Can you afford to retire?
Expert advice on how much you'll need to live the life you want.
In today's world of medical advancements, healthier lifestyles and longer lifespans, many people nearing retirement wonder if they will outlive their savings.
There's no shortage of advice about targeting a retirement income of at least 70 per cent of your pre-retirement income or having a cushion of a million dollars heading into your golden years. While both are enviable sums, are these hefty figures realistic or necessary for many retirees?
When we posed the question to three experienced financial professionals, it sparked a lively conversation that resulted in some tangible advice that goes beyond the usual, sock-it-away philosophy that leaves many people wondering where they're at.
The Rule of $20
For investors who appreciate yardsticks, Russell Investments Canada's new Retirement Rule of $20 is a clear one. The Rule of $20 states that every $20 of retirement savings generates $1 of retirement income per year, adjusted for inflation. Therefore, if you take $400,000 in registered savings and divide by 20, you would generate an income stream of about $20,000 for a period of over 30 years.
While the Rule of $20 provides a helpful visual, Fred Pinto, CEO, OceanRock Investments Inc., suggests focusing on three key factors in retirement before looking at the numbers.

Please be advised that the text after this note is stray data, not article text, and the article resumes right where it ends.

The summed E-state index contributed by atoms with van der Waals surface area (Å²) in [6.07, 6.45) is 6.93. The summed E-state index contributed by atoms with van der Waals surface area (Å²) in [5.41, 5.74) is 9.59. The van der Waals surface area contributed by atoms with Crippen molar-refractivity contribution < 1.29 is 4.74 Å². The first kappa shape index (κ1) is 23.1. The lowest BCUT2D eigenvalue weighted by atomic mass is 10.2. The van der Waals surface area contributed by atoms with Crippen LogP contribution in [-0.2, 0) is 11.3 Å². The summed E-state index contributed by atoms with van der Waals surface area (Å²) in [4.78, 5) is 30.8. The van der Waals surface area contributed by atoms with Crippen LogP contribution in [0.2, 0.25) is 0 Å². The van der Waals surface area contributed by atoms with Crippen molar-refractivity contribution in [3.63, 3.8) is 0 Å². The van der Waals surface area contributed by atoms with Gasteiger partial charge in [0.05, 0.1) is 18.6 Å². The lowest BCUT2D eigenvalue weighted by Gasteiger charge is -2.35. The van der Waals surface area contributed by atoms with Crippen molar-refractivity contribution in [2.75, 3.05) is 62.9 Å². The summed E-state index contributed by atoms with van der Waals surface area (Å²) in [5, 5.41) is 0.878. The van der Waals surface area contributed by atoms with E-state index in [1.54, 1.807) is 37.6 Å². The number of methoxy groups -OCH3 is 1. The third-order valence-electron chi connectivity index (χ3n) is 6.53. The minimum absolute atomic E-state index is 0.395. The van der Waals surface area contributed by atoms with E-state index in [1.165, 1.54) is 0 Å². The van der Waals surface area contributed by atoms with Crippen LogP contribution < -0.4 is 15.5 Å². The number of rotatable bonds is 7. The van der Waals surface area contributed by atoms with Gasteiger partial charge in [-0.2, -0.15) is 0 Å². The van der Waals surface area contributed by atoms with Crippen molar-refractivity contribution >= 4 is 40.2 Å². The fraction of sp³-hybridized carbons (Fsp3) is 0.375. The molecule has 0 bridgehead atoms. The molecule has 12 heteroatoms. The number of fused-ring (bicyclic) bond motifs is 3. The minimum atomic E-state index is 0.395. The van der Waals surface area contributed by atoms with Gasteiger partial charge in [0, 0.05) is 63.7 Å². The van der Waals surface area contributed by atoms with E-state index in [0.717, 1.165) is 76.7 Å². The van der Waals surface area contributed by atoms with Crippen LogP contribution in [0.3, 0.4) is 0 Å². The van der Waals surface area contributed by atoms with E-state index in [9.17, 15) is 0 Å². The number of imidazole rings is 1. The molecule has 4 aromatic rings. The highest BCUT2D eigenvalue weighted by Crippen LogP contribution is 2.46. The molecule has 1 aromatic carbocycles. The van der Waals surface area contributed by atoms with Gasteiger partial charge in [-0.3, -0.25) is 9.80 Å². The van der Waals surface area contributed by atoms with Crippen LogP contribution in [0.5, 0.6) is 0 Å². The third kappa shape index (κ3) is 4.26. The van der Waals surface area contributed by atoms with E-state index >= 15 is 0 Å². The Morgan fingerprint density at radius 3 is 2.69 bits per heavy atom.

"People talk about million-dollar portfolios, they talk about 80 per cent replacement issues, but I think there is a little bit of fear mongering taking place. What we would say is be pragmatic and really start with your needs first," says Pinto.
Three buckets of expenses
Break down your needs into three categories or buckets: essential expenses, lifestyle expenses, and then, if you're fortunate to have money left over, estate wishes.
The first and most important expenses that people should cover off are basic essentials, says Pinto. While essentials include things like food, housing and clothing, they include personal choices as well. "My in-laws consider visiting my wife and me and the kids an essential expense," says Pinto, so twice yearly trips from Calgary, Alta., to Toronto are factored into their retirement expenses.
Another concern, greatly heightened by the volatile markets, is what combination of equities and fixed income will sustain investors in their retirement years. "The Rule of $20 and all of our retirement research has led to the right asset mix of putting 35 per cent into equity and 65 per cent into fixed income," says Pinto.
Warren Baldwin, regional vice-president at Toronto-based T.E. Financial Consultants Ltd., agrees that focusing on lifestyle and choices, not lump sum numbers, is the first step in retirement planning. "My main beef with a lot of what the industry has to say is when they jump on the bandwagon and say you need 80 per cent of your pre-retirement income in retirement," says Baldwin. "In a word, I think that's rubbish, because you don't."
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